• Defining hexit – the hexits that change for each subnet but stays the same for the same subnet. Think ‘interesting octet’ from IPv4 subnetting days. You could simply look it up from the following table.

The bit ranges that define various IPv6 hexits

  • Parent prefix – the original prefix to be subnetted in prefix/length format.
  • Y = prefix length of original prefix
  • Z = prefix length of subnets of original prefix

The Procedure

Calculate the following parameters

  1. Number of subnetting bits:  x = Z – Y

  2. Number of subnets possible with x bits: S = 2^x

  3. Number of hexits represented by the x bits: h = x/4 (this should be rounded up to the next integer)

For a given number of subnet bits (x), the defining hexit for each subnet will increase in value according to the increment, from hexadecimal zero (0) to “e” as shown in the table below. Note that the ‘definining’ hexit(s) is simply the one after the boundary hexit (that defined by original prefix length Y.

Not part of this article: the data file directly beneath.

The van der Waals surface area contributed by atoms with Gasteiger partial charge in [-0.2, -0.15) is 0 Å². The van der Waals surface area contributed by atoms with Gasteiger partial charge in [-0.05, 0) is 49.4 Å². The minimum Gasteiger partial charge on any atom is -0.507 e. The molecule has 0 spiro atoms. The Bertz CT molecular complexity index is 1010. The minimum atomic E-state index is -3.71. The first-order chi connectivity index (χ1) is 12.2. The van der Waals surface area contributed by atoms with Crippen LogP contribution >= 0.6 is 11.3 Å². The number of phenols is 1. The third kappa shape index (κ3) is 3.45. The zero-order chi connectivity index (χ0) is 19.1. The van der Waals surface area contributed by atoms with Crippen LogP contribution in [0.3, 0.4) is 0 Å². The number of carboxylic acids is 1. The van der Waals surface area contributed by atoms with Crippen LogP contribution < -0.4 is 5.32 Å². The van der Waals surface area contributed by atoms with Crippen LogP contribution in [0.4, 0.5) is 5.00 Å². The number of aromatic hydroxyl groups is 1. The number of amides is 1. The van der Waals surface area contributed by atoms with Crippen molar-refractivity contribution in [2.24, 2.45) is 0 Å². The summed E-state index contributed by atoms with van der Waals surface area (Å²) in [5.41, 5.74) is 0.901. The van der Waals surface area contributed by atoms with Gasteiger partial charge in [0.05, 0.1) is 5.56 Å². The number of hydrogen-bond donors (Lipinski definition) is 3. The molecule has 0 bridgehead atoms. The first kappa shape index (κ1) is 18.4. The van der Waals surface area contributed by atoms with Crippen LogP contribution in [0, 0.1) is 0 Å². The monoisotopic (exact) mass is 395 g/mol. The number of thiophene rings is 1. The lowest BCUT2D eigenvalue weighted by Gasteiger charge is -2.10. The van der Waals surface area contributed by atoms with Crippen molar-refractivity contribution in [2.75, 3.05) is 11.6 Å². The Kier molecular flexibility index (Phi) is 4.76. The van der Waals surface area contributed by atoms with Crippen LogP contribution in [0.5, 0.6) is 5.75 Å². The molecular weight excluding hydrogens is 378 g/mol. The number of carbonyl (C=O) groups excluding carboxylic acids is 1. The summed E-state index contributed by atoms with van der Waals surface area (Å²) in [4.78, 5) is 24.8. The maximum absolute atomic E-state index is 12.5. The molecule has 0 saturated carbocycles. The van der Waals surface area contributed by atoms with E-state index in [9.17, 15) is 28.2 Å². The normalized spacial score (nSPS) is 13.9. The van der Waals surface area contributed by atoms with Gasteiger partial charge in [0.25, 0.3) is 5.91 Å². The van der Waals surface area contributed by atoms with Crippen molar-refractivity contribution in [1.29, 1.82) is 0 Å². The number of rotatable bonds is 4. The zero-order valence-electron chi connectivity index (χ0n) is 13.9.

IPv6 Quick Subnetting Cheatsheet

IPv6 Quick Subnetting Cheatsheet


[a] Subnet 2001:db8::/32 into /36s

  • Subnetting bits (x) = 36 – 32 = 4 (these will give us 16 [i.e. 2^4] subnets.

  • Number of hexits represented by 4 bits = 4/4 = 1

  • From the table, the defining hexit should increment by 1 with discrete hex values 0 – f.

  • Thus our subnets are:


[b] As a small end site, you received the 2001:db8:c001:ba00::/56 assignment from your ISP, and you have 3 main office locations you want to divide this block between. Find these 3 subnets.

  • Number of subnets required = 3

  • Subnetting bits (x) such that (2^x) >=3 , x = 2 (this will actually give us 4 subnets of equal prefix length). Also the prefix length of our subnets will be 58 (56+2)

  • Number of hexits represented by 2 bits = 1

  • From the table, the defining hexit should increment by 4 with discrete hex values 0, 4, 8, c.

  • Thus our subnets are:

Please drop me a comment if you have suggestions of how to make this even easier and happy v6 subnetting …in your head. If you would like a highly detailed and complete method for IPv6 subnetting, let me invite you to read my other post “IPv6 Subnetting – General Procedure